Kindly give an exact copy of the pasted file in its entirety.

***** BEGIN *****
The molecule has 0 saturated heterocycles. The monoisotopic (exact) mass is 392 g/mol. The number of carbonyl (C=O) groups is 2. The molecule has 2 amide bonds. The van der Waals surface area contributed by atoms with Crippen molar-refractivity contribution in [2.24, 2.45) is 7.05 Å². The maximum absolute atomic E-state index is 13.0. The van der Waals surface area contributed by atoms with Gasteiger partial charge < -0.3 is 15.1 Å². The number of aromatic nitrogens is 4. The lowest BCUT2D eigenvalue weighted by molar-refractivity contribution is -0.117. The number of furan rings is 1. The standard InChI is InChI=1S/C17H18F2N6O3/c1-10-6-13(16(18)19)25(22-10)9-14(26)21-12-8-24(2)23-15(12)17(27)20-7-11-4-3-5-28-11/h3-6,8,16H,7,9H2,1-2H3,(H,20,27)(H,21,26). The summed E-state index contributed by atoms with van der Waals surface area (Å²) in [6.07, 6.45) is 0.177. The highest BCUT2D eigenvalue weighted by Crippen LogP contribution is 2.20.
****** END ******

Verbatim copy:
The molecule has 0 saturated heterocycles. The monoisotopic (exact) mass is 392 g/mol. The number of carbonyl (C=O) groups is 2. The molecule has 2 amide bonds. The van der Waals surface area contributed by atoms with Crippen molar-refractivity contribution in [2.24, 2.45) is 7.05 Å². The maximum absolute atomic E-state index is 13.0. The van der Waals surface area contributed by atoms with Gasteiger partial charge < -0.3 is 15.1 Å². The number of aromatic nitrogens is 4. The lowest BCUT2D eigenvalue weighted by molar-refractivity contribution is -0.117. The number of furan rings is 1. The standard InChI is InChI=1S/C17H18F2N6O3/c1-10-6-13(16(18)19)25(22-10)9-14(26)21-12-8-24(2)23-15(12)17(27)20-7-11-4-3-5-28-11/h3-6,8,16H,7,9H2,1-2H3,(H,20,27)(H,21,26). The summed E-state index contributed by atoms with van der Waals surface area (Å²) in [6.07, 6.45) is 0.177. The highest BCUT2D eigenvalue weighted by Crippen LogP contribution is 2.20.